We are headed up to the NIH (National Institute of Health) in Bethesda, Maryland late tomorrow for some follow up testing from the diagnostic study Jim participated in 2 years ago.
When we go for these tests and this study, Jim goes through hours and hours of scans, questions, bloodwork, waiting and sitting. So do I. When we leave, we are exhausted and given nothing to bring home that will tell us any more than we already know. We are given no new drugs or treatments. Eventually the doctor is kind enough to send us a report that will let us know they believe Jim is in the early stages of what they are pretty sure is Alzheimer’s Disease. I believe last time they labeled it as Mild Cognitive Impairment. I am a little anxious to see the changes they will note and if he is still considered to be in the same stage two years later.
You may ask why we would drive 3 1/2 hours, take off work, go through the hassle of finding someone to watch the kids (thank you!) to sit and get poked and prodded and scrutinized for two full days.
Because we believe that these studies will eventually help bring about more understanding of Alzheimer’s Disease and what causes it; specifically Younger Onset type. And if you are keeping track, this tends to run in Jim’s family and with two kids, we have been told each has a 50/50 shot of winning this genetic lottery. For those even more in tune to this situation, you will understand that we have also been told that 1 of our two babies WILL develop AD, most likely around the age of 48. Let that sink in for a moment.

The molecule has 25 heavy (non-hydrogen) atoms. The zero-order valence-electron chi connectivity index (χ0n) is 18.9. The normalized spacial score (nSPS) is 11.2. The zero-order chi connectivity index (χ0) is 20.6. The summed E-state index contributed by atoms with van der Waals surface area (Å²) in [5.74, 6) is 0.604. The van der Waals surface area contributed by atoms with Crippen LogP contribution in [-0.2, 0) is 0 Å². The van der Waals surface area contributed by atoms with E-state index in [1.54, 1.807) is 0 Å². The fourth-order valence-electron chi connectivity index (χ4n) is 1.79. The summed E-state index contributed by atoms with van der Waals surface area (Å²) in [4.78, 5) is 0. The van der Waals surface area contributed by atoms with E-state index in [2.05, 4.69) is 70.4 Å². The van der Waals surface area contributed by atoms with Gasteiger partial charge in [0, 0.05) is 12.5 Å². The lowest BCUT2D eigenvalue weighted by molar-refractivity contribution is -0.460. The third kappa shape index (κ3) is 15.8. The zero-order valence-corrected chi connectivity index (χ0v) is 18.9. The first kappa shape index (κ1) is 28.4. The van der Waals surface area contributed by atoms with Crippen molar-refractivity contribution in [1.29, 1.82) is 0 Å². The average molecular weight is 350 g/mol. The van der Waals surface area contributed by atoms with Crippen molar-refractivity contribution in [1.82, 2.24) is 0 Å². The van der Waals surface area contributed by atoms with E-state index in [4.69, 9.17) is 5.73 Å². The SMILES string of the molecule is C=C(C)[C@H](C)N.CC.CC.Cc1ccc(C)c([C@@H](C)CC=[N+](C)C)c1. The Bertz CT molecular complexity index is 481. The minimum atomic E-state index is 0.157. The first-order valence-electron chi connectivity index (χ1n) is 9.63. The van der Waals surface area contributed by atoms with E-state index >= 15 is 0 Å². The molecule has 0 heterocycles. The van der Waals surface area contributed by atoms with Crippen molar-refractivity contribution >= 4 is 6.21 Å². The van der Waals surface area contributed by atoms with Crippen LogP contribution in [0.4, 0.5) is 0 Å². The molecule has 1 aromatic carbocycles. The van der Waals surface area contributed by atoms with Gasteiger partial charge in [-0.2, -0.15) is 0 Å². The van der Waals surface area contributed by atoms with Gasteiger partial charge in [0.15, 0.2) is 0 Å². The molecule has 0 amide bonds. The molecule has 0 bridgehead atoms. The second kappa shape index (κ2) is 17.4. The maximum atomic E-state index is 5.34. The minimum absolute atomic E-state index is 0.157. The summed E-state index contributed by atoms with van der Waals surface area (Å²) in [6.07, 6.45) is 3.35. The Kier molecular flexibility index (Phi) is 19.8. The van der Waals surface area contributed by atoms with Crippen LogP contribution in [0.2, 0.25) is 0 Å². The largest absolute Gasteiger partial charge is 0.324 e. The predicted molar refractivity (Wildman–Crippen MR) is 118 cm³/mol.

Yep, that is enough to make the effort and the sacrifice more than worth it. We are not alone. Others make sacrifices and participate not only in diagnostic studies but clinical trials as well. Partly to help find a cure and partly to hold onto belief that the drug they are being the lab rat for is the magic pill that will not only be the miracle drug for others, but for themselves as well. You just can’t imagine how desperate you become when you are put into a situation with no hope, no cure, no help, nothing but a strong will. Sometimes even the strongest of wills feels weak and unsustainable.
It is a terrible time for me to take off work. Not only do I not have any vacation time, but I am at the very end of my quarter and need to bring on board 1 more member and I will make goal. When I make goal, I get a bonus. If I get a bonus, it will make up for the fact that I am taking two days off without pay. Ahhhhh. The irony. So, I will be keeping my fingers crossed that tomorrow I can do in 1 day what I should be doing in 3.
A few positives from all of this: we are continuing to make a difference in the big picture. We have good friends that are helping with Brad. (Frances is with my parents). I have a job that is letting me take time off work. I have the opportunity to make up for the lost pay. We get to visit the NIH again and be part of this amazing process and work with an amazing doctor and team. Jim and I will get two days by ourselves. I get to drive through DC. Wait. That wasn’t a positive. I get to drive through DC late at night on the way there. Better. We will be able to get results to show how much has changed with Jim in two years by the most advanced technology in the world. I will get to share our journey with all of you.